A Macy’s hiring manager made a thoughtless comment and America is freaking out

The chain has narrowly avoided a potential lawsuit after a job candidate publicized something a hiring manager said to her during an interview

A Macy’s hiring manager made a thoughtless comment and America is freaking out
Macy’s employer branding is reeling after a military veteran revealed the department store chain explicitly told her she was unsuitable for a job because of her time in the army. Kayla Reyes, 21, interviewed for a sales associate position in February after returning to California from a year-long deployment. During the meeting, the hiring manager allegedly told Reyes that her military service made her incompatible with outward-facing positions.

Reyes claimed she was told that she “wouldn’t really know how to approach people”, and that her Afghanistan experience prevented her from knowing how to react to customers. The manager allegedly mentioned that a position in loss prevention would be more appropriate.

Various news outlets covered the story, which was shared thousands of times from her Facebook page. It was only then that the company offered her a position, after releasing a statement to the media about its employment programs for veterans. Macy’s did not deny Reyes’ claims.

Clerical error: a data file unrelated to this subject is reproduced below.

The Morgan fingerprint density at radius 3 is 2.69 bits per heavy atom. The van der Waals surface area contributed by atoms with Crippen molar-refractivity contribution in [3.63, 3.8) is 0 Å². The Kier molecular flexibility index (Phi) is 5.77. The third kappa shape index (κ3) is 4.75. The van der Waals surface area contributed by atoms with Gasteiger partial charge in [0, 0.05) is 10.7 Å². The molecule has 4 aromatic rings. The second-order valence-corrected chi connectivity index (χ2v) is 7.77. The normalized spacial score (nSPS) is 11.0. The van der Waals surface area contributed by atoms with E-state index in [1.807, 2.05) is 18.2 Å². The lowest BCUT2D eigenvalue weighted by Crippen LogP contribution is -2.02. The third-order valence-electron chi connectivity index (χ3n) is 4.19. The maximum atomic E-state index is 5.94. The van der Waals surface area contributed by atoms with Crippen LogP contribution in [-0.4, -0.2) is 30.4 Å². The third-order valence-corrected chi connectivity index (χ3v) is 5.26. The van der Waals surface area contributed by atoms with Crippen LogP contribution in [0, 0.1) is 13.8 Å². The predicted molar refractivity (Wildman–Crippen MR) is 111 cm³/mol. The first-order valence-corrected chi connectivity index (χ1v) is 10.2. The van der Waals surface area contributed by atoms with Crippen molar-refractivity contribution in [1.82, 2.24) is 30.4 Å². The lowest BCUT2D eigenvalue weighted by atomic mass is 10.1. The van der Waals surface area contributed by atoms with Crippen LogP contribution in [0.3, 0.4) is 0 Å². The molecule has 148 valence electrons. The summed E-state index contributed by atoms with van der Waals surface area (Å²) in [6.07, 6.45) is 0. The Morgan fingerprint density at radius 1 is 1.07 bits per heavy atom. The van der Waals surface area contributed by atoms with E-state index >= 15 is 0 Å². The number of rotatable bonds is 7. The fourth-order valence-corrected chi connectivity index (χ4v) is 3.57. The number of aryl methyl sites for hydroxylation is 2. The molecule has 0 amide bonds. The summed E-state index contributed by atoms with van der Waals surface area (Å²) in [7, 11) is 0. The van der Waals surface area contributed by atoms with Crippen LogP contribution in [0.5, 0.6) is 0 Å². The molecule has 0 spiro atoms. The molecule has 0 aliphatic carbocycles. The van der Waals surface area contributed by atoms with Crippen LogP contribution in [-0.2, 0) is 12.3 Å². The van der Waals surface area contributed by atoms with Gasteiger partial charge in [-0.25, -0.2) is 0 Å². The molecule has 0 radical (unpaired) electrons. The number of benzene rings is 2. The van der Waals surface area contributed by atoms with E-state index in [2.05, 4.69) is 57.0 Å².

The case comes just weeks after a US Court of Appeals held that military service members are entitled to the same sorts of leave available to other employees in Doris v. TXD Services. The case surrounded a National Guard member who was deployed to Iraq for just over a year, and returned to find that he no longer had a job. The court concluded that if other employees  had long-term leave available to them for various reasons, then military service members should be treated no differently.

How to attract military veterans

Continue wages during deployment MGM Resorts in Las Vegas provides eligible employees with pay and benefits while they are on combat tours, and it was this strategy that helped the company gain its vice president of diversity and inclusion, Ondra Berry. “When I learned about the programs that MGM Resorts offers to veterans, I was amazed,” says Berry, who is a brigadier general in the Nevada Air National Guard. “That kind of military support is rare in the business world.”

Engage with veteran job-seeking networks Dozens of networks both generic and trade-specific exist purely to place veterans in jobs. Many organize job fairs to help connect employers and veterans, and are a good resource for employers.

Consider spouse employment Often, veterans must take their partners’ financial situations into account, since spouses have a 26% unemployment rate and a 25% wage gap. The relocation can be hard on spouses’ careers, and both veterans and their families may be enticed to your company if you can demonstrate opportunities for their significant others, too.

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